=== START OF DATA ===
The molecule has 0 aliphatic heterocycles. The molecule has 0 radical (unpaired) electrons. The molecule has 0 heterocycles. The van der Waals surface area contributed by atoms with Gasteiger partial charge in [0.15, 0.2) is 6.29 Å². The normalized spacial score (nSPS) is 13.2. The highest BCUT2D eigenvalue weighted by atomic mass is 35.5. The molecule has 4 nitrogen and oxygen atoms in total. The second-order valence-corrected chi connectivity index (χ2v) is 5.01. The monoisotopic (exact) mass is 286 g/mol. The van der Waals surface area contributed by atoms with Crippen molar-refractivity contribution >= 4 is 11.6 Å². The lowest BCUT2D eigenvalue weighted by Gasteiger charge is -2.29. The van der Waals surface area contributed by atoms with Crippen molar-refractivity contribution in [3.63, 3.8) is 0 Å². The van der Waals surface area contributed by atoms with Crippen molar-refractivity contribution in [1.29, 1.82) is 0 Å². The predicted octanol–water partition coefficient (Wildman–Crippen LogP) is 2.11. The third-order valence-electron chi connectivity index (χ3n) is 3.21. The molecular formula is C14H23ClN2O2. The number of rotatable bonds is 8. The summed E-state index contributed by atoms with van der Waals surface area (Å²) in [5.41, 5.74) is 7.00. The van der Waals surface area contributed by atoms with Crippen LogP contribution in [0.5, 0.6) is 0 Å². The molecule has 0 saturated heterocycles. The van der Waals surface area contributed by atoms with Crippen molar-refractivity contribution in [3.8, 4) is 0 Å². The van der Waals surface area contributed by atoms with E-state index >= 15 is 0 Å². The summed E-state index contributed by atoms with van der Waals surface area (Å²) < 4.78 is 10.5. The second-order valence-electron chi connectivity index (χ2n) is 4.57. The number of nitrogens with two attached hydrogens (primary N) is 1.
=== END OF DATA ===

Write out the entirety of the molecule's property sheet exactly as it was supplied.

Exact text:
The molecule has 0 aliphatic heterocycles. The molecule has 0 radical (unpaired) electrons. The molecule has 0 heterocycles. The van der Waals surface area contributed by atoms with Gasteiger partial charge in [0.15, 0.2) is 6.29 Å². The normalized spacial score (nSPS) is 13.2. The highest BCUT2D eigenvalue weighted by atomic mass is 35.5. The molecule has 4 nitrogen and oxygen atoms in total. The second-order valence-corrected chi connectivity index (χ2v) is 5.01. The monoisotopic (exact) mass is 286 g/mol. The van der Waals surface area contributed by atoms with Crippen molar-refractivity contribution >= 4 is 11.6 Å². The lowest BCUT2D eigenvalue weighted by Gasteiger charge is -2.29. The van der Waals surface area contributed by atoms with Crippen molar-refractivity contribution in [3.63, 3.8) is 0 Å². The van der Waals surface area contributed by atoms with Crippen molar-refractivity contribution in [1.29, 1.82) is 0 Å². The predicted octanol–water partition coefficient (Wildman–Crippen LogP) is 2.11. The third-order valence-electron chi connectivity index (χ3n) is 3.21. The molecular formula is C14H23ClN2O2. The number of rotatable bonds is 8. The summed E-state index contributed by atoms with van der Waals surface area (Å²) in [5.41, 5.74) is 7.00. The van der Waals surface area contributed by atoms with Crippen LogP contribution in [0.5, 0.6) is 0 Å². The molecule has 0 saturated heterocycles. The van der Waals surface area contributed by atoms with Crippen molar-refractivity contribution in [3.8, 4) is 0 Å². The van der Waals surface area contributed by atoms with E-state index >= 15 is 0 Å². The summed E-state index contributed by atoms with van der Waals surface area (Å²) < 4.78 is 10.5. The second-order valence-electron chi connectivity index (χ2n) is 4.57. The number of nitrogens with two attached hydrogens (primary N) is 1.